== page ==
OCIO CG Config for ACES

The OCIO Computer Graphics (CG) config for ACES is a simple, lightweight config intended for use in typical digital content creation (DCC) apps that need robust choices for texture and rendering spaces and a basic selection of display and view transforms.

Users who need a more extensive set of color spaces, including digital cinema camera color spaces and a wider set of displays and view should look at the OCIO Studio Config for ACES.

Please note that some of the color spaces (e.g. for texturing) are not officially part of the ACES specifications but are included because they are widely used in VFX, animation, and games.

The latest version of this config may be downloaded from the Releases page of its GitHub repo.

The CG Config leverages the high quality ACES implementation built into OCIO itself and so requires no external LUT files. In fact, even the config file is built into OCIO and users may access it from any application that uses OCIO 2.2 or higher by using one of the following strings in place of the config path:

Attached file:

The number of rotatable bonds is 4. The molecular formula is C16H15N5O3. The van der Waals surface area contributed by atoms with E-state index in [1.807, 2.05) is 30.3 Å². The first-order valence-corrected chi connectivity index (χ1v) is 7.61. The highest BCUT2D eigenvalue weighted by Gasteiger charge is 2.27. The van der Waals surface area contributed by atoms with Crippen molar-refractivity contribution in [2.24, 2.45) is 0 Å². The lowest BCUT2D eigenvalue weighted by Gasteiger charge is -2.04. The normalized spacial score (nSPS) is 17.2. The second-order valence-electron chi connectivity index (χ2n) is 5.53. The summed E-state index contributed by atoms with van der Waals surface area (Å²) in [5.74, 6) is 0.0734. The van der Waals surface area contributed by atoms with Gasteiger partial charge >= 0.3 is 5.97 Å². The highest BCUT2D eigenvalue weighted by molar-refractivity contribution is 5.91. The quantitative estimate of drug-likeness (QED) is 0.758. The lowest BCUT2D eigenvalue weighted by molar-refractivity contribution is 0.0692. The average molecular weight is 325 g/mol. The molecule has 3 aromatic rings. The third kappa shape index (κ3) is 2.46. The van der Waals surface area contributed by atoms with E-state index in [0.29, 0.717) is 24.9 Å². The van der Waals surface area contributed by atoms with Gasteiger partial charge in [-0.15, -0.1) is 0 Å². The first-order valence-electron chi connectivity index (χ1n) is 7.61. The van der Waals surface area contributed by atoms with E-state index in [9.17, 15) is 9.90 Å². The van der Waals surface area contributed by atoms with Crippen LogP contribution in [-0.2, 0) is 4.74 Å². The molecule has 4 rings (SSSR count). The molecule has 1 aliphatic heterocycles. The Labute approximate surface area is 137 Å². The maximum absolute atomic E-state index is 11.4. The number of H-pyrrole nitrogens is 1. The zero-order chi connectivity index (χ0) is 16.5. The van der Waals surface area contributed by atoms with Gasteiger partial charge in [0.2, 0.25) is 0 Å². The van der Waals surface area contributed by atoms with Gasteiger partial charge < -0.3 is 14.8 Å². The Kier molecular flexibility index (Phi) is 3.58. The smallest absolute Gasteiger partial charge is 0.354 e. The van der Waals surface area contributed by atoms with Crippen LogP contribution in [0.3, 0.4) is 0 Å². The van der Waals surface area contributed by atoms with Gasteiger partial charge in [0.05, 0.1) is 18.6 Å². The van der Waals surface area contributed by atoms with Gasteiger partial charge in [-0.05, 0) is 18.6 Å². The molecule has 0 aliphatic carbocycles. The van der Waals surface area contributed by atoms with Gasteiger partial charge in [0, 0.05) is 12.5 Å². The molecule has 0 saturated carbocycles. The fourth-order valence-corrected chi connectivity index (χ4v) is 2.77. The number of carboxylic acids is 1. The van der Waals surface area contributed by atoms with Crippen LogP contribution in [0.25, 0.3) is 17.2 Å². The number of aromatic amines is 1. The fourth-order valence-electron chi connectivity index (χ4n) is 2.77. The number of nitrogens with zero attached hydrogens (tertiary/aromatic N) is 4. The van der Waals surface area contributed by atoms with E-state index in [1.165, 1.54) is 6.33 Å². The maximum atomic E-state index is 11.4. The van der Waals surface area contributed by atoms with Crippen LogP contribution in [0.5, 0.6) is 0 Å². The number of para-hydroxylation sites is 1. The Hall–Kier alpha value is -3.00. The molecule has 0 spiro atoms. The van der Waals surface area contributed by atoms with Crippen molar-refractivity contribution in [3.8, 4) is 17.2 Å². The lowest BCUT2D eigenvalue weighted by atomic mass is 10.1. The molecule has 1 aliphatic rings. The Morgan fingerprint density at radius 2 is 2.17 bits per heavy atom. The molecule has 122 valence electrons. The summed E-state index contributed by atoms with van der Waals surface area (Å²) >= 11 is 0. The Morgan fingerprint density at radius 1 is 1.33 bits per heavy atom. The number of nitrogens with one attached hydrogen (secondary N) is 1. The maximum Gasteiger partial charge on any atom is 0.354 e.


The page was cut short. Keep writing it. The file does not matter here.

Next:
ocio://studio-config-v2.1.0_aces-v1.3_ocio-v2.3 (for OCIO 2.3 or higher)

ocio://studio-config-v1.0.0_aces-v1.3_ocio-v2.1 (for OCIO 2.2 or higher)

These new configs adopt an advanced naming convention so that they can be uniquely identified:



|Type | Colorspaces | ACES    | Profile |   |


  • Type: The type of the config, e.g., CG or Studio

  • Colorspaces: The version for the color spaces and other config features

  • ACES: The aces-dev version being used

  • Profile: Minimum required OCIO version

The OCIO Configs Working Group collected input from the community and simplified the naming scheme relative to the earlier OCIO v1 ACES configs. However, aliases have been added so that the original color space names continue to work (if there is an equivalent space in the new config).

Please note that with OCIO v2 we are trying to be more rigorous about what constitutes a “color space”. For this reason, the new configs do not bake view transforms or looks into the display color spaces. Therefore, it is necessary to use a DisplayViewTransform rather than a ColorSpaceTransform if you want to bake in an ACES Output Transform. This is not only more rigorous from a color management point of view, it also helps clarify to end-users the important role of a view transform in the process. Baking in a view transform is a fundamentally different process than just converting between color space encodings, and it should be perceived as such by users.